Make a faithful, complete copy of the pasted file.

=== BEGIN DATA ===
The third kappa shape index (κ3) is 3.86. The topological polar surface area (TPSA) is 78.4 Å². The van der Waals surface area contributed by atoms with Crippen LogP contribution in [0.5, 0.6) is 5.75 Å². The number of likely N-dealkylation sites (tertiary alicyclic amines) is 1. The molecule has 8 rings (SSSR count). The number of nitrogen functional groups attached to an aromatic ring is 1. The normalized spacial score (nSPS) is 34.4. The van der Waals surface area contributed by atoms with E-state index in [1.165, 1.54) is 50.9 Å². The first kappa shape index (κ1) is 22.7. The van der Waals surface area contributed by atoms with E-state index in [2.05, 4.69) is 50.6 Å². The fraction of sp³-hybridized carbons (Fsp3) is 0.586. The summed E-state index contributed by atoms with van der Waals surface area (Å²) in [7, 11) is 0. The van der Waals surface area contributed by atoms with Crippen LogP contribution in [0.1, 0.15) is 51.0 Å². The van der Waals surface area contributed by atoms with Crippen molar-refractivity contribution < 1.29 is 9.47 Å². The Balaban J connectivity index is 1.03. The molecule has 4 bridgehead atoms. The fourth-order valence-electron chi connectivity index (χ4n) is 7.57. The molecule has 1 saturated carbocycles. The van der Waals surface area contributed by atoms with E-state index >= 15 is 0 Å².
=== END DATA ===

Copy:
The third kappa shape index (κ3) is 3.86. The topological polar surface area (TPSA) is 78.4 Å². The van der Waals surface area contributed by atoms with Crippen LogP contribution in [0.5, 0.6) is 5.75 Å². The number of likely N-dealkylation sites (tertiary alicyclic amines) is 1. The molecule has 8 rings (SSSR count). The number of nitrogen functional groups attached to an aromatic ring is 1. The normalized spacial score (nSPS) is 34.4. The van der Waals surface area contributed by atoms with E-state index in [1.165, 1.54) is 50.9 Å². The first kappa shape index (κ1) is 22.7. The van der Waals surface area contributed by atoms with E-state index in [2.05, 4.69) is 50.6 Å². The fraction of sp³-hybridized carbons (Fsp3) is 0.586. The summed E-state index contributed by atoms with van der Waals surface area (Å²) in [7, 11) is 0. The van der Waals surface area contributed by atoms with Crippen LogP contribution in [0.1, 0.15) is 51.0 Å². The van der Waals surface area contributed by atoms with Crippen molar-refractivity contribution < 1.29 is 9.47 Å². The Balaban J connectivity index is 1.03. The molecule has 4 bridgehead atoms. The fourth-order valence-electron chi connectivity index (χ4n) is 7.57. The molecule has 1 saturated carbocycles. The van der Waals surface area contributed by atoms with E-state index >= 15 is 0 Å².